verb (used without object)
verb (used with object)
Origin of ponder
Examples from the Web for ponder
He said he uses the quiet time at night to ponder a move to Puerto Rico or maybe Hawaii.Two Texas Regulators Tried to Enforce the Rules. They Were Fired.|David Hasemyer, InsideClimate News|December 9, 2014|DAILY BEAST
Now that we have gotten over these multifarious horribles, we are obliged to ponder the bigger picture.
Finally, ponder exactly how Maher will make his final choice of congresscritter.Bill Maher’s Plan To Defeat One Lousy Congressman Is Good for (Almost) Everyone|James Poulos|February 16, 2014|DAILY BEAST
Gone are the working-man dive bars where Joyce would binge drink and ponder his literary hardship.Exploring the Darker Side of James Joyce’s Trieste|Jeff Campagna|January 13, 2014|DAILY BEAST
No wonder Kerry said he had a lot to ponder before going to bed.Egypt’s Arab Spring Gives Way To Spring Of The Patriarch|Christopher Dickey|January 10, 2014|DAILY BEAST
At length he sank unconsciously into a reverie, and began to ponder as to what sort of people wanted these productions?Taras Bulba and Other Tales|Nikolai Vasilievich Gogol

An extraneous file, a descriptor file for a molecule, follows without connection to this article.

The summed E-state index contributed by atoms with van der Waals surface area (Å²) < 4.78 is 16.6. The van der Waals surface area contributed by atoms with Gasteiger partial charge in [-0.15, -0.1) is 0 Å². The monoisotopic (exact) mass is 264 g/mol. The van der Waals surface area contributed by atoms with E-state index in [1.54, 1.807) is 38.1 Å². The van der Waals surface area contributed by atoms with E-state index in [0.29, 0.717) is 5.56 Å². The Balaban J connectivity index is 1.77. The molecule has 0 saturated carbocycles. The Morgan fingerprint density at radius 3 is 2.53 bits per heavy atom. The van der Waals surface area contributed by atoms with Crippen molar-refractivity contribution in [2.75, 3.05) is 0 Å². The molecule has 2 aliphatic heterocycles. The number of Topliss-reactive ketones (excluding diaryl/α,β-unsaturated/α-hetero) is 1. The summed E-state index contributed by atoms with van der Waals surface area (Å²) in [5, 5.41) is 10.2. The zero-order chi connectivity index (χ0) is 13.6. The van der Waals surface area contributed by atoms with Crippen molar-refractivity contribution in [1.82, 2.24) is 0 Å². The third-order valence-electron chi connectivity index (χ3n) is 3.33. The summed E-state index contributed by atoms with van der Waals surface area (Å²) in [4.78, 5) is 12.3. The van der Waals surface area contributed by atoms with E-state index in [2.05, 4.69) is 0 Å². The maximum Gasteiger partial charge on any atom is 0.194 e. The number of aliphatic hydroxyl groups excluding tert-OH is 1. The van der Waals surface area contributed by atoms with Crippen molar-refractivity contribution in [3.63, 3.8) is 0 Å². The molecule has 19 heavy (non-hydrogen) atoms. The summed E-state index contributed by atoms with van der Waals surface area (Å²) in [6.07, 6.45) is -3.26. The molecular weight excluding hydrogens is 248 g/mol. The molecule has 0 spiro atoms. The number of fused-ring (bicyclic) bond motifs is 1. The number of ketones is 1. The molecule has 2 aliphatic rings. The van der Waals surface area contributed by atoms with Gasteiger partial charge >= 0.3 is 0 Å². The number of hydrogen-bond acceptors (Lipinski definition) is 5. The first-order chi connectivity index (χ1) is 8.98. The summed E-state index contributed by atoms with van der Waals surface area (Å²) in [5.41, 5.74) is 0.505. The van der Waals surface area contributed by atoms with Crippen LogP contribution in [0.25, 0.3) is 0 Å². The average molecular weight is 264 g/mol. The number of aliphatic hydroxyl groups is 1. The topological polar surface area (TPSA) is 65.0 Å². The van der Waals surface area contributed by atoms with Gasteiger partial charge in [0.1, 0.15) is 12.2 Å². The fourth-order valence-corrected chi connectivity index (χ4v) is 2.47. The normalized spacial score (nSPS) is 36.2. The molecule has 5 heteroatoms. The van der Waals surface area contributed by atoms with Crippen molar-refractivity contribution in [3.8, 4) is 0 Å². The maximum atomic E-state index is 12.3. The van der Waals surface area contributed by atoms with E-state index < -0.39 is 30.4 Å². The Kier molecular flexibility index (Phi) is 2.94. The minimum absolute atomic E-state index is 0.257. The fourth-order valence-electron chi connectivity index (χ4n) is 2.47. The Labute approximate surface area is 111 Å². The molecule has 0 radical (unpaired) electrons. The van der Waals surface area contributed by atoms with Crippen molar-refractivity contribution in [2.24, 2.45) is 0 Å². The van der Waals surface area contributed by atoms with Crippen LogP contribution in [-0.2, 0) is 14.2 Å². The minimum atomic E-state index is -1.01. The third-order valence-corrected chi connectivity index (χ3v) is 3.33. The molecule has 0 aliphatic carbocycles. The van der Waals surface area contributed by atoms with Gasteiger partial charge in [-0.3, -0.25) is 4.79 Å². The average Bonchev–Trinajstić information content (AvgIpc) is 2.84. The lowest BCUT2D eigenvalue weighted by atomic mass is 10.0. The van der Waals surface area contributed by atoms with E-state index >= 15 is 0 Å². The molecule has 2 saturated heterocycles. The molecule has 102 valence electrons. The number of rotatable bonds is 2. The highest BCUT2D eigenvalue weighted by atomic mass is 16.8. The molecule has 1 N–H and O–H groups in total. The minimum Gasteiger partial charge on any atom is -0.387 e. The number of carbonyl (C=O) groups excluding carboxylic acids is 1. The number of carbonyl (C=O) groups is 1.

There is rather a subtle point in the considerations now brought forward, on which it will be necessary for us to ponder.Time and Tide|Robert S. (Robert Stawell) Ball
Nay, even the novelist may find it well worth his while to ponder its marvellous details.
Indeed, he had small time to ponder, for his comrade was quickening his steps, and he had to hasten to reach his side.Tom Tufton's Travels|Evelyn Everett-Green
At the first opening of the doors, Graye left the church and wandered away into the fields to ponder on another scheme.Desperate Remedies|Thomas Hardy
British Dictionary definitions for ponder
Word Origin for ponder
Word Origin and History for ponder
early 14c., "to estimate the worth of, to appraise," from Old French ponderer "to weigh, poise" (14c., Modern French pondérer) and directly from Latin ponderare "ponder, consider, reflect," literally "to weigh," from pondus (genitive ponderis) "weigh" (see pound (n.1)). Meaning "to weigh a matter mentally" is attested from late 14c. Related: Pondered; pondering; ponderation.